Of course, Wanda’s new reality doesn’t come without a price: She unknowingly strips her neighbors of their free will, unaware of the true extent of her powers. Yearning for the idyllic security of a loving family she’d had in her childhood, Wanda dissociates from her pain and embraces her new life as the archetypal sitcom housewife. Under her telepathic control as extras in her show, the Westview civilians bear the brunt of her traumatic symptoms and repressed grief while in her state of denial. This is true to real life, where without adequate support or treatment for one’s mental illness, pain can poison not just the grieving individual, but the people around them as well. We’re not to blame for our trauma, but we are the ones responsible for how it impacts our interactions with people. The series doesn’t shy away from teaching Wanda that with great power comes commensurate consequence, using its supporting characters to interrogate and challenge her façade of control.
Wanda meets her matches in Monica Rambeau (Teyonah Parris) and Agatha Harkness (Kathryn Hahn), who both catalyze her inevitable confrontation with her trauma. A precursor to her forthcoming appearance in Captain Marvel 2, Monica’s arc deliberately echoes Wanda’s, having returned after The Blip only to discover that her mother had passed away years prior. Unfortunately, Marvel’s choice to whitewash the Maximoffs undermines the effectiveness of the relationship between Wanda and Monica, a Black woman, making it hard to ignore the misogynoir underlying their interactions. Monica is positioned as Wanda’s peer and punching bag, despite being in the midst of grieving a loved one herself. Wanda never wounds Monica’s body, but she is aggressive toward her as a S.W.O.R.D. agent, in a way that she wasn’t with her actual antagonist, Director Tyler Hayward (Josh Stamberg). It isn’t until their confrontation in “Breaking The Fourth Wall” that Wanda actually hears Monica, allowing her to break through her wall of denial and projection. “I can’t control this pain anymore and I don’t think I want to, because it’s my truth,” Monica says in an attempt to reason with her, which seems to resonate before Agatha interferes.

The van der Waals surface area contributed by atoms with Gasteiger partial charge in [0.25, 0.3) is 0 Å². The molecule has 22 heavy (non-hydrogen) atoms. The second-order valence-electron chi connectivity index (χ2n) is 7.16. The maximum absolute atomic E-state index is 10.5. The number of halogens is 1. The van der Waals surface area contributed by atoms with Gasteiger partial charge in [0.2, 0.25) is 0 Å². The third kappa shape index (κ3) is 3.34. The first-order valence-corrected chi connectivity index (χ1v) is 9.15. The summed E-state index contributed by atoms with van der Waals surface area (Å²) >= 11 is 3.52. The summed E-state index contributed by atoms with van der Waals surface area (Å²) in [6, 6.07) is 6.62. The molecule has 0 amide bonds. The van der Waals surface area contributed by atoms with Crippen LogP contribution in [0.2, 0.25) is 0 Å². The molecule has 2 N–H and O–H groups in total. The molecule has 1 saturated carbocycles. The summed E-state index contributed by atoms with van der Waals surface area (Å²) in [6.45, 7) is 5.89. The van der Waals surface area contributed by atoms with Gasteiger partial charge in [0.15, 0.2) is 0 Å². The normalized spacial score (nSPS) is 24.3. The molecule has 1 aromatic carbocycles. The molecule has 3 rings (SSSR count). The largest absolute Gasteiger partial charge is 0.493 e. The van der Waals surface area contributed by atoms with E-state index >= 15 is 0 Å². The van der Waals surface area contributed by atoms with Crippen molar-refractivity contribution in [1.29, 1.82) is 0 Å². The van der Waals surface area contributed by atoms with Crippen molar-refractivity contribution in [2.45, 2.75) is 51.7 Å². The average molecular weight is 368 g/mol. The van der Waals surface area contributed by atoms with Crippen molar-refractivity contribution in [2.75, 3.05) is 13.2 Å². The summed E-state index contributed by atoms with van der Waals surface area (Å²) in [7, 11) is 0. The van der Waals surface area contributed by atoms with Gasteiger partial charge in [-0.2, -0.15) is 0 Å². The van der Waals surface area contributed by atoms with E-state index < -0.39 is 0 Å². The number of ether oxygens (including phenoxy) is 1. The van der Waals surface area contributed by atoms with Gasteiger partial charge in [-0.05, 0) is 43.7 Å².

Where Monica is empathetic toward Wanda, Agatha is antagonistic, using her witchcraft to diminish Wanda’s agency. After forcing Wanda to relive and confront her past, Agatha proclaims her The Scarlet Witch: a dangerous, mythical being destined to destroy the world. Having already reckoned with the impact of her coping-via-sitcoms mechanism on the unwilling civilians of Westview and faced with the totality of her trauma, Wanda ultimately rejects Agatha’s patronizing, belittling assumptions of her integrity and strength. “This world you made will always be broken, just like you,” Agatha cackles, believing that Wanda’s fully relinquished her Chaos Magic in exchange for preserving her false life in The Hex. Trying then failing to cast her final spell, Agatha realizes her machinations have backfired horribly. “Thanks for the lesson,” Wanda says, her red tiara manifesting around her forehead as she takes her power back from Agatha, “but I don’t need you to tell me who I am.”
It wasn’t just Wanda’s sweatsuit morphing into a modernized version of her iconic costume that sent up a chorus of cheers from viewers streaming the finale in the early hours of March 5. WandaVision fully humanizes Wanda Maximoff in a remarkable way that honors the complexities and tragedy of trauma. She outright defies the myth that survivors are only “stronger” because of their pain, or forever “broken” by it. With the MCU set to explore its own multiverse, its first limited series offers fans a less fatalistic reality to its grim source material. The show succeeds where stories like House Of M fall short: Rather than be resigned to a life of loss and doom, Wanda chooses to save herself from being consumed by her powers. She faces her truth, and takes responsibility for the pain she caused by committing herself to better understanding her powers.
Since her first appearance on the big screen, Wanda Maximoff has been portrayed as a deeply caring person trying her best to do the right thing, driven by her strong desire to love and be loved, even after relentless heartbreak and grief. The events of WandaVision affirm that she’s been powerful and strong on her own all along, but just like any human being, needs to be held and supported in times of vulnerability. The success of WandaVision proves that, as the MCU heads into this new era, it can only benefit from extending this type of nuanced, humanistic storytelling to its more marginalized characters as well.